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Baseball

Tossed

Managers and players like to have their say, but if they tread on the "magic words" or bump the ump, they'll be outta here.

By TOM JONES
Published June 17, 2003

photo
[Times file photo]
Lou Piniella has been ejected 52 times as a manager: "You can argue with an umpire and be civil, but there's a fine line and, well, occasionally, that fine line is crossed."

Richie Garcia is about to be in a fight.

He stands motionless and watches a raving lunatic running straight at him. Quickly he collects his thoughts, takes a deep breath and prepares himself. In a matter of moments, before 40,000 pairs of eyes, it will be on.

He will be screamed at, cursed on and spit upon. He will have dirt kicked on his shoes, a finger pointed in his eyes and some of the foulest words one can imagine shouted in his face.

He will try to fight back - calmly, peacefully. Forget it. His opponent is out of control now. Garcia's eyesight is questioned. His intelligence is insulted. For goodness' sake, his mother is being degraded.

Finally Garcia has nothing left but his trump card, his knockout punch:

YOU'RE OUTTA HERE!

"Sometimes, it's the only thing they'll understand," Garcia said.

This scene has been played thousands of times in baseball history. It's the baseball argument. The umpire, in this case, is former big-league ump Richie Garcia. The madman is a manager, or a player, or a coach. Often it ends with those three words.

In baseball, the ejection is like sending a kid to the corner, or throwing a drunk in the tank overnight to sleep it off. But how does one get from a peaceful afternoon at America's gentle pastime to a scene from Jerry Springer?

What does it take, exactly, to get kicked out of a baseball game?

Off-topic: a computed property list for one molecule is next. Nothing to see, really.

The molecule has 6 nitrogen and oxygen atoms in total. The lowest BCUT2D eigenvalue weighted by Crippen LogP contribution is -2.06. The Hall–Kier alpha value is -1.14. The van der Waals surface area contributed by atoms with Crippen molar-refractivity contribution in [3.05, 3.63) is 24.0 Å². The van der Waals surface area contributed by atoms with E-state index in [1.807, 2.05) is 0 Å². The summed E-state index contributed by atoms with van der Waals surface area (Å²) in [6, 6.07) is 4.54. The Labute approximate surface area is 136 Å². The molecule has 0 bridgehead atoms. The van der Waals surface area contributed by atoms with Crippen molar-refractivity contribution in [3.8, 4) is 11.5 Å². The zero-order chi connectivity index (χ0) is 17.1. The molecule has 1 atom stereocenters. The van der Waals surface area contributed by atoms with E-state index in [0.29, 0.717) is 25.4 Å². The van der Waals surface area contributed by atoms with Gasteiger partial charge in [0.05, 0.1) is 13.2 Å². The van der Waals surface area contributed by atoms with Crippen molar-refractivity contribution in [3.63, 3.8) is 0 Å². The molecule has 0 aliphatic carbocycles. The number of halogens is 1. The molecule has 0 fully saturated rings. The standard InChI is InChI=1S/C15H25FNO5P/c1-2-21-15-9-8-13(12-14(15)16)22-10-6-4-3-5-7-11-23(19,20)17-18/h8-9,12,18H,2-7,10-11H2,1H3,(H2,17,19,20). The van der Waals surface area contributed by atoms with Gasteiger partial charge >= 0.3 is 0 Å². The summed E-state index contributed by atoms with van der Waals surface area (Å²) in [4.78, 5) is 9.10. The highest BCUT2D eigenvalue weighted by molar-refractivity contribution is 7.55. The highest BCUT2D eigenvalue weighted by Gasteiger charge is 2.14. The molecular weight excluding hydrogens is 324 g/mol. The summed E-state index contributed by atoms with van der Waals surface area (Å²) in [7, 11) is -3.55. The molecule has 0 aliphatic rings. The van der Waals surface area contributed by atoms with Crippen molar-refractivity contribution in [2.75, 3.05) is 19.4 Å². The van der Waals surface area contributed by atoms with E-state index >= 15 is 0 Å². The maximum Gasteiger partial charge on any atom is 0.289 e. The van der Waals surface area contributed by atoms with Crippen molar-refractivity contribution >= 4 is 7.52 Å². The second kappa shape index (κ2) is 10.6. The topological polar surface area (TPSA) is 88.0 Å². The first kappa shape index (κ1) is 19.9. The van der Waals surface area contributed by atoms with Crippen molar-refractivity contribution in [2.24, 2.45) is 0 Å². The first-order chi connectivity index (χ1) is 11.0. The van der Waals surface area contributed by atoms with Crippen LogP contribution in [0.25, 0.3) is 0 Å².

"You can argue with an umpire and be civil, but there's a fine line and, well, occasionally, that fine line is crossed," said Devil Rays manager Lou Piniella, who has been ejected 52 times as a manager. "Let's put it this way: Right before you get kicked out, you know you're about to get kicked out."

It might be a slight bump to the umpire's chest. It might be waving your arms in the air to embarrass the man in blue. Usually, though, it's something little: a four-letter word.

Baseball calls them "magic words." Think of the last word you would ever expect to hear on Sesame Street and you'll get the picture.

"If the word "you' is involved, there's a good chance you'll get run," Garcia said.

Lee Elia, the Rays batting coach and former Cubs manager, said: "You can say, "That's a bleepity-bleep call.' You can't say, "That's a bleepity-bleep call, you bleepity-bleep."

Sometimes - not always - the arguments are a result of a questionable call turned into the crime of the century by a manager fighting for victories in a pennant race. Sometimes it comes at the end of a bad day of a bad month of a season gone bad, and the manager simply snaps. Sometimes it starts off as an innocent question and turns into bedlam.